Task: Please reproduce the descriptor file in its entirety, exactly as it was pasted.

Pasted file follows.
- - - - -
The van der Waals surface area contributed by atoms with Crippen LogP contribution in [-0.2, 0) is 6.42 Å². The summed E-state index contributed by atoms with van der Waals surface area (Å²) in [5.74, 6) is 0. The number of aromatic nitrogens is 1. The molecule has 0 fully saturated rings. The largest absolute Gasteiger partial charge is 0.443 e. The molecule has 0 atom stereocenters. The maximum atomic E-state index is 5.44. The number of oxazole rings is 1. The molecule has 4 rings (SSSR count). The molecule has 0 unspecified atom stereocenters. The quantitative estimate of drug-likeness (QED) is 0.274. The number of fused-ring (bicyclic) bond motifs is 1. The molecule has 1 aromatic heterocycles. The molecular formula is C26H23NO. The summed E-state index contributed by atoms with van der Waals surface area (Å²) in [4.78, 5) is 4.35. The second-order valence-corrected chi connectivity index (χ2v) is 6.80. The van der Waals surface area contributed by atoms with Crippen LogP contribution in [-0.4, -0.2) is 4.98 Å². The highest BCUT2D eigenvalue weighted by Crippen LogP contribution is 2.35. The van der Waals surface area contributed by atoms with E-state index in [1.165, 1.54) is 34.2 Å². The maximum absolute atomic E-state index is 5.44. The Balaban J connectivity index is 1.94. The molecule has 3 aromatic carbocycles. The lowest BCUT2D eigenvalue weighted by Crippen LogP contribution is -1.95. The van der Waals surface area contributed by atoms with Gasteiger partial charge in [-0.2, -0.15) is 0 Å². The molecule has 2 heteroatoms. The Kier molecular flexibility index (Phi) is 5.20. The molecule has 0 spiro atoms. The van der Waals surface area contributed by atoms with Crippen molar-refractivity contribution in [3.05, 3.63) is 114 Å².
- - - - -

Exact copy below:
The van der Waals surface area contributed by atoms with Crippen LogP contribution in [-0.2, 0) is 6.42 Å². The summed E-state index contributed by atoms with van der Waals surface area (Å²) in [5.74, 6) is 0. The number of aromatic nitrogens is 1. The molecule has 0 fully saturated rings. The largest absolute Gasteiger partial charge is 0.443 e. The molecule has 0 atom stereocenters. The maximum atomic E-state index is 5.44. The number of oxazole rings is 1. The molecule has 4 rings (SSSR count). The molecule has 0 unspecified atom stereocenters. The quantitative estimate of drug-likeness (QED) is 0.274. The number of fused-ring (bicyclic) bond motifs is 1. The molecule has 1 aromatic heterocycles. The molecular formula is C26H23NO. The summed E-state index contributed by atoms with van der Waals surface area (Å²) in [4.78, 5) is 4.35. The second-order valence-corrected chi connectivity index (χ2v) is 6.80. The van der Waals surface area contributed by atoms with Crippen LogP contribution in [-0.4, -0.2) is 4.98 Å². The highest BCUT2D eigenvalue weighted by Crippen LogP contribution is 2.35. The van der Waals surface area contributed by atoms with E-state index in [1.165, 1.54) is 34.2 Å². The maximum absolute atomic E-state index is 5.44. The Balaban J connectivity index is 1.94. The molecule has 3 aromatic carbocycles. The lowest BCUT2D eigenvalue weighted by Crippen LogP contribution is -1.95. The van der Waals surface area contributed by atoms with Gasteiger partial charge in [-0.2, -0.15) is 0 Å². The molecule has 2 heteroatoms. The Kier molecular flexibility index (Phi) is 5.20. The molecule has 0 spiro atoms. The van der Waals surface area contributed by atoms with Crippen molar-refractivity contribution in [3.05, 3.63) is 114 Å².